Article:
In the continuing tension between “wanting my lovely boat to stay lovely” and “wanted my boat to look like I’ve gotten good use out of it”, I’ve been leaning towards the “looking used” end of the spectrum. But I think I’ve gone a bit too far this time. Sometime in the last couple paddles, I’ve put some nasty looking cracks in my lovely Epic V10 Sport. I’m betting it’s the time from my video the other day where I paddled amongst ice floes. My local Epic dealer is closed this month, but I’m thinking I should probably keep it off the water until somebody can evaluate it and see how extensive and expensive the repair is going to be.

So while I hadn’t planned to start paddling the V12 while the river was still roiling and boiling like it is now, I guess it’s the best choice for now. Except when I went to get it from the rack, I discovered it was absolutely full of water. I couldn’t lift it, it was so bad. I wasn’t sure where the water was getting in until I turned it on its side and water started pouring out from the water line seam. Shit, I knew this boat was in bad shape, but I didn’t realize it was so bad. After spending some time pouring water out the drain hole, I picked it up and realized there were chunks of ice bouncing around inside the hull as well. Hopefully, those will melt over the next day or so.

My last option, and it’s not a great one either, is to get my ancient “Fat Oscar” V10 Sport back from the guy I loaned it to. I call it “Fat Oscar” because it was the first generation of V10 Sport and the cockpit “bucket” is hugely wide. Even at my heaviest, I’ve had to put pads on the insides to keep from wallowing around. Oscar Chalupsky is infamous for how much weight he used to gain in the off season and then lose in time for Molokai, so the joke is he designed it when he was at his heaviest. This one is “club layup”, meaning it’s heavy as hell, but also more robust than my “ultra layup” light but injured boat. It also has the drawback that it has an open venturi drain rather than the kick open scupper drain that the new boat has. Which means either I’ll be sitting with a crotch full of freezing cold water, or I could cover the drain with duct tape and hope it holds until I finish.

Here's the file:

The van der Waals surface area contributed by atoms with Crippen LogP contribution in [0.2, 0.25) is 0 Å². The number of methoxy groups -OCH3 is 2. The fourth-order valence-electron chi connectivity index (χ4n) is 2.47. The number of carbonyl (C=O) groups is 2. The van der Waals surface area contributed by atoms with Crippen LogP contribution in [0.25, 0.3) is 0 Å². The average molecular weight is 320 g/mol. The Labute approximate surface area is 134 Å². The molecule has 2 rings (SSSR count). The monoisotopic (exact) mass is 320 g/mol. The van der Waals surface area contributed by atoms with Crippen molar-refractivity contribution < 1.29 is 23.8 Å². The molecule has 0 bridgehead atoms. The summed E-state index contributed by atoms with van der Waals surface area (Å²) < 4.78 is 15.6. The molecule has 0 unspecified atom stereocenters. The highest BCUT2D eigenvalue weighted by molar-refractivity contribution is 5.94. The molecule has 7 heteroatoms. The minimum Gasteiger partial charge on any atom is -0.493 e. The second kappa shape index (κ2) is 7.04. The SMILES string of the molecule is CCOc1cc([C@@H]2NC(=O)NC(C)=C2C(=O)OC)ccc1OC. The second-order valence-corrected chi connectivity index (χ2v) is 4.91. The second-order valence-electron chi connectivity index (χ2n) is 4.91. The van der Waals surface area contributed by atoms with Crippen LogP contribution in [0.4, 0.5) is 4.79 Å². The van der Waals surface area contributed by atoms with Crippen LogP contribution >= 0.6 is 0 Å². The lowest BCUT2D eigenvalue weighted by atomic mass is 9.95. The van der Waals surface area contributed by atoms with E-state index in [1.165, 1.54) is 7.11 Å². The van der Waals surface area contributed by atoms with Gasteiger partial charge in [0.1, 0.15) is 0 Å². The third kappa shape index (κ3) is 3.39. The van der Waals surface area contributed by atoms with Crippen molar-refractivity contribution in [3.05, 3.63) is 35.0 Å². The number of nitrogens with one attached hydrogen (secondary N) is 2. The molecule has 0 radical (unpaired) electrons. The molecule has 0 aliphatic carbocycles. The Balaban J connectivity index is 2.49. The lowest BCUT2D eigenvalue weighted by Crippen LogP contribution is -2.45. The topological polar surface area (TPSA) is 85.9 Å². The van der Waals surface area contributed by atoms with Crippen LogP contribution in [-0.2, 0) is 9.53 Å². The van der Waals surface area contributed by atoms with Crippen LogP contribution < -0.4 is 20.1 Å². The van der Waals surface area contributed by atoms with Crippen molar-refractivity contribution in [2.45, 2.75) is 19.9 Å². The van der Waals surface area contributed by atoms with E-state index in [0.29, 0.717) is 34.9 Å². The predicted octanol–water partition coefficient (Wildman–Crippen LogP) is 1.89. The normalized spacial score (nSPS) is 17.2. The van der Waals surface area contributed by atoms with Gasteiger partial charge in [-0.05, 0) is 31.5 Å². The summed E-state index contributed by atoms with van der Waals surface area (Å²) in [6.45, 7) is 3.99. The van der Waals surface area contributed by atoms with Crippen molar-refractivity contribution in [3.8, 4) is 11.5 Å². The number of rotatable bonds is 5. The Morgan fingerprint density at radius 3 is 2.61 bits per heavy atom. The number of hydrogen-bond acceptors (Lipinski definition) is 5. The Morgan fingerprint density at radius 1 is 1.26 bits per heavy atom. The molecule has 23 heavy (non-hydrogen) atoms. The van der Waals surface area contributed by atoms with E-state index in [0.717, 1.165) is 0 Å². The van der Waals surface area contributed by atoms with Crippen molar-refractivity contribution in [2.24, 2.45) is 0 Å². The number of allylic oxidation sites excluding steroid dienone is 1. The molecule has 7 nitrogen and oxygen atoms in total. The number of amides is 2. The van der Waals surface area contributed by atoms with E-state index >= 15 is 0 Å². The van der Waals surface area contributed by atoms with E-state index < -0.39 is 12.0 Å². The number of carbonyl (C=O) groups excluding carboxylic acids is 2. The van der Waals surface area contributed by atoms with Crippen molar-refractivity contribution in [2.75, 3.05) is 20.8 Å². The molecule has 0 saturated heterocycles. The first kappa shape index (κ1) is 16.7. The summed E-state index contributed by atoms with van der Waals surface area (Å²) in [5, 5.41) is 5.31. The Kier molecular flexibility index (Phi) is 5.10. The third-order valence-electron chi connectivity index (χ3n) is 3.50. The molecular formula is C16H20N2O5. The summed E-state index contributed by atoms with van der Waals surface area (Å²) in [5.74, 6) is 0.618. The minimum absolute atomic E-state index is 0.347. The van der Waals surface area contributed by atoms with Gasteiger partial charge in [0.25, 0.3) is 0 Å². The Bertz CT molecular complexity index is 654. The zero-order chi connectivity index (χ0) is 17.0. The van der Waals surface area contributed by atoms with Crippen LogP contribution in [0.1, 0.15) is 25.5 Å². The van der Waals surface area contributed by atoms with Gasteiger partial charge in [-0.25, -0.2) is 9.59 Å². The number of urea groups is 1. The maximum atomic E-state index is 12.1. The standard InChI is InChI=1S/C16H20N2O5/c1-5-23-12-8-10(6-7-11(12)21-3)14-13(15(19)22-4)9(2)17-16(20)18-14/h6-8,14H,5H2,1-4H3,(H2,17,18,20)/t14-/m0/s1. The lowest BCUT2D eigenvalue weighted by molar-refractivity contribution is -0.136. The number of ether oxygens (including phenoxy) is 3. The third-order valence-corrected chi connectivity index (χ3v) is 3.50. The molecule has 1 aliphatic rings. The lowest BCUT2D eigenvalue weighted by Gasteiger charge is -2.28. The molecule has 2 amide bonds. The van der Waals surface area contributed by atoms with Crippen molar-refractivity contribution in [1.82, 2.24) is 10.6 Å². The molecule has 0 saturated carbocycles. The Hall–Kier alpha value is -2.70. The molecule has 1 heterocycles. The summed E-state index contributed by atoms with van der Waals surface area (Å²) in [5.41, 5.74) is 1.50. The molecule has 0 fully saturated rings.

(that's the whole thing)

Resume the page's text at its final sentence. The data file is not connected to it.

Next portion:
An actual conversation in YouTube comments

After my great disappointment with the Sony camera, I stumbled across a YouTube video of somebody reviewing some action cameras, some I’d heard of, some I hadn’t, and the Sony. I watched it, and they tested the cameras by going outside in freezing cold weather (it was filmed fairly recently somewhere in Southern Ontario, as far as I can tell). There was snow on the ground, they were dressed in winter clothing. For some odd reason they did all the comparison shooting in nearly dark conditions, which is an odd choice.

For the benefit of others who watched this video, I posted about my overheating problems with the Sony in the waterproof case while shooting 4K. And had to endure the following conversation in the comment section, roughly paraphrased:

  • Commenter 1: What sort of idiot uses a waterproof case in an office? Is your office under water?
  • Me: I’m trying to determine if it will work in the summer on my kayak. I have two choices: try it at room temperature in my office, or fly a few thousand miles south where it’s as warm.
  • Commenter 2: But the conditions outdoors are completely different than indoors – you’re not taking into account heat dissipation due to wind.
  • Me: I’m not taking into effect the effect of bright sunshine or the fact that summer is often much warmer than 20C either. It’s a fair test.
  • Video maker: We didn’t have overheating issues, but we didn’t use the waterproof case. Plus you didn’t take into account splashing.
  • Me: Well no, you wouldn’t have overheating issues without the case – I didn’t either. Neither did I have overheating issues shooting at lower res. But that’s not why I bought the camera. Counting on “splashes” keeping it cool is a $500 gamble I’m not willing to take.

One thing I didn’t mention is that I have another camera that I’ve done a similar bench test in my office and gotten 3+ hours recording (at 1080p), but I tried it several times on my kayak this summer and it has overheated and died after less than an hour. So not only is the bench test a reasonable test for overheating, it actually under-stresses the hardware.

Sony FDR-X3000 going back

So I contacted Sony’s tech support, and they told me both that shutting down in 30 minutes at room temperature is perfectly normal, and that if I sent it back to an authorized repair center, that they might be able to fix it. Wait, is it normal or does it need fixing? The tech support person seemed to think it was both.

That’s the last straw for me. I’m sending it back. According to DC Rainmaker neither the GoPro Hero 5 Black nor the Garmin VIRB Ultra 30 have this problem. I think I’d rather have less than perfect image stabilization but be able to use the whole battery life than have great image stabilization but be unable to film more than 40 minutes of a race.